Twenty-six items from Special Collections (z)

Exhibit ‘Z’: Sanskrit. (Five poems, two anonymous, one by Vacaspati, one by Vidya, one by Varahamihira; unknown dates)

Bibliography: Dropping the Bow: Poems from Ancient India, translations by Andrew Schelling (Broken Moon Press, 1991).

Comment: For the final post in this series, just a handful of translations from Sanskrit, basically a reprise on Exhibit ‘D’ (poems from Hala's Gāthāsaptaśatī). However, the style of translation below is that pioneered by A.K. Ramanujan in the 1970s—very short lines helping to clarify the heavily freighted syntax of the original. 
   H.L. Mencken once described Puccini's music as "silver macaroni, exquisitely tangled." I think the Sanskrit originals of these erotic epigrams must be something like that. The William-Carlos-Williams line breaks let in some oxygen.
   To give you an idea, here is Daniel Ingall's translation of one of the poems below, the piece by Vacaspati.

          You climb upon her swelling breasts
          and touch her shapely and alluring thighs.
          Nay, more; she puts her arm about you,
          her hand delighting you with skillful stroke.
          Oh, stem of the lute, for what austerities
          are you rewarded thus?

Now compare the above with the version below. Ingalls is presumably closer to the original (?), but the Schelling seems more charming.
   Meanwhile, let the Varahamihira piece ("The gold of poetry gets melted and refined...") stand as my farewell to this series. La grazia del Signor Gesù Cristo sia con tutti voi.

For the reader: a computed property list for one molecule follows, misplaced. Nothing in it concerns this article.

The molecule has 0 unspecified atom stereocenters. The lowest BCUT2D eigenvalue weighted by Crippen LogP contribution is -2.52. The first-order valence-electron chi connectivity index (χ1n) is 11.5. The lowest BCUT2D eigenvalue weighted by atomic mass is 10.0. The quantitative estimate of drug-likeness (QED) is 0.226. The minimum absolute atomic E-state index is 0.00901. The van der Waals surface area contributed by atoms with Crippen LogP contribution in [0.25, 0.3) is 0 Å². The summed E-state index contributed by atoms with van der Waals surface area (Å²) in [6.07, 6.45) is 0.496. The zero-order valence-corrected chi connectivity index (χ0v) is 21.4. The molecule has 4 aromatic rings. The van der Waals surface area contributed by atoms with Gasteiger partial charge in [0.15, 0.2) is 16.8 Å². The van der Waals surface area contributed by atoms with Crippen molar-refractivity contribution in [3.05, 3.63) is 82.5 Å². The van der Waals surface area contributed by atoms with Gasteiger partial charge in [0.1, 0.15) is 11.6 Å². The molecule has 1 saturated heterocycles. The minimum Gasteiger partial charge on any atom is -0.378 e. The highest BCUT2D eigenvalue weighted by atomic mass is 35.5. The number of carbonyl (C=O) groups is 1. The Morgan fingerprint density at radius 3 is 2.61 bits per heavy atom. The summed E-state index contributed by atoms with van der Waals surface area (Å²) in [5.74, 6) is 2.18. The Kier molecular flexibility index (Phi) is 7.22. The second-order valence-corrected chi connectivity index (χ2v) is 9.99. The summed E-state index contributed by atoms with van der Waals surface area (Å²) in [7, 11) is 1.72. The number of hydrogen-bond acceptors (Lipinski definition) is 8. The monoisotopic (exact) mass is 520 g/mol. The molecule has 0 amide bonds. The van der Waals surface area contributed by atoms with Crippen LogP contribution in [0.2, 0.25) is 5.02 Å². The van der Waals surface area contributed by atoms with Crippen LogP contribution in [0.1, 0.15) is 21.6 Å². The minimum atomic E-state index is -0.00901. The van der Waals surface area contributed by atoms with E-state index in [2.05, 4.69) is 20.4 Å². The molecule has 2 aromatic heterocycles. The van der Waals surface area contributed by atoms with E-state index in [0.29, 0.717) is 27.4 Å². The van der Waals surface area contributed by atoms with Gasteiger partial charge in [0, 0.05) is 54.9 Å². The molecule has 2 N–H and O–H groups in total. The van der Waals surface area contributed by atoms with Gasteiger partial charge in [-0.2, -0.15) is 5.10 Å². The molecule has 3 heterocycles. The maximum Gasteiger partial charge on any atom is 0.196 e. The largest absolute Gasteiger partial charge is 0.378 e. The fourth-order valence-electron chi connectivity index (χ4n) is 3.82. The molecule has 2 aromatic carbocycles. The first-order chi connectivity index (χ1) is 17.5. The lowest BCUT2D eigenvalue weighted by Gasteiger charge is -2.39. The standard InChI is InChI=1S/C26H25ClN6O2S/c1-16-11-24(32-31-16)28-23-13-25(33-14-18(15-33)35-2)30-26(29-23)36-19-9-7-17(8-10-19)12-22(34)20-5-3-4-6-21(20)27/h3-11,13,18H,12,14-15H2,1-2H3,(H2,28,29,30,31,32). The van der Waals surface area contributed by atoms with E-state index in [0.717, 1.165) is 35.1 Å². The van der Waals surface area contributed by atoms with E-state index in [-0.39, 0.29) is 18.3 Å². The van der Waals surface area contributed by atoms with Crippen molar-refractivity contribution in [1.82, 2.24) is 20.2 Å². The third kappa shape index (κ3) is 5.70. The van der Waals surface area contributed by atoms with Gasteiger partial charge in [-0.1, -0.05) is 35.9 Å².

5 Poems from the Sanskrit

I’ve never fastened
a bracelet
white like the autumn
moon’s light
to my wrist.
Nor have I tasted
the pliant lip of a
young wife, trembling
with uncertainty.
I obtained no
renown in the places
the gods inhabit,
or by swordsmanship,
but spent my bitter days
in a college
classroom, among the
noisy, impudent


Once again
you mount this playful
woman’s breasts and touch
the tender region
along her thighs.
Closing one arm around you
she draws forth
your pleasure
with measured strokes
of her hand.
Some other lifetime
what austerities
did you practice, O sitar,
to win this reward?


On makeshift
bedding in the cucumber
garden, the hilltribe
girl clings to
her exhausted lover.
Limbs still chafing
with pleasure, dissolving
against him she
now and again with
one bare foot
jostles a shell necklace
that hangs from a
vine on the fence—
rattling it
through the night,
scaring the jackals off.


Now that the rainy
season is on us,
restless wild mountain tribe couples
no longer descend
the paths to make love here.
The bamboo thickets
flanking these hillside
creeks have grown quiet.
Along the banks, fresh
shoots are emerging,
tips clad in soft bark,
black as the skin
on a kid-goat’s ear.


The gold of poetry
gets melted and refined
from the speech of
unreflective men.
Let us go
cheerfully among them
with poised minds.